Pore scale release and transport of oil by low salinity water

Lead Research Organisation: Imperial College London
Department Name: Earth Science and Engineering

Abstract

Low salinity waterflooding has been shown to increase oil recovery both on the core and field scale in many but not all sandstones. Macro-scale observations suggest that changing the water salinity alters the wetting state of the rock, usually making it more water-wet. However, as yet there are no systematic pore scale observations of how this wettability alteration alters the pore scale distribution of oil and water and thus improves oil recovery
In this work, X-ray micro-CT scanning is used to image low salinity water flooding experiments. The change in fluid distribution within the pores is monitored along with the wetting state of the sample, characterised using several measures - in situ contact angle, fluid-fluid interfacial curvature, and fluid-solid fractional wetting. These are then used to interpret the observed changes in water and oil distribution low salinity waterflooding, providing valuable insight into the oil recovery mechanisms. More generally, this work provides insight into pore scale observations of wetting state, the betterment of which is crucial in improving our understanding of a range of important areas including carbon sequestration, remediation of contaminated aquifers, and subsurface hydrogen storage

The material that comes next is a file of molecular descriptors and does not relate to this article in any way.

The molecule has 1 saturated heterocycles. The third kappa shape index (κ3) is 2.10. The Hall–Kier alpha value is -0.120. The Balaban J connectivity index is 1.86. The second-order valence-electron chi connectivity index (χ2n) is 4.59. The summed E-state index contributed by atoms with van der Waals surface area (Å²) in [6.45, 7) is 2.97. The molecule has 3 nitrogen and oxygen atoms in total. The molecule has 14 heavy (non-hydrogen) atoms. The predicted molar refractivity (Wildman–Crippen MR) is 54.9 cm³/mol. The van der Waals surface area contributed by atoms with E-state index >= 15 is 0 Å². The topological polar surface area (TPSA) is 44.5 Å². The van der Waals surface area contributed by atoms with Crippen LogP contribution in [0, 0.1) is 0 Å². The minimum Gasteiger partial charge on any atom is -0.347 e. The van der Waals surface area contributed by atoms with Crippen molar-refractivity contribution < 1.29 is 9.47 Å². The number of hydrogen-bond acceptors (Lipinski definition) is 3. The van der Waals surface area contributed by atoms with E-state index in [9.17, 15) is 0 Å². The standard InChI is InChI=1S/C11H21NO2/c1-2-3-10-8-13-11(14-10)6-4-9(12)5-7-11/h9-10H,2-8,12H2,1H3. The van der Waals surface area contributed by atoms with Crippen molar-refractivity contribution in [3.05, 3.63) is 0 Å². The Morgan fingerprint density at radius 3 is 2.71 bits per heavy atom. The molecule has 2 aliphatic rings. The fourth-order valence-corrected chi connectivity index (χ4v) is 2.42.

Publications

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Studentship Projects

Project Reference Relationship Related To Start End Student Name
EP/S513635/1 01/10/2018 30/09/2023
2290870 Studentship EP/S513635/1 01/10/2018 30/09/2022 Edward Andrews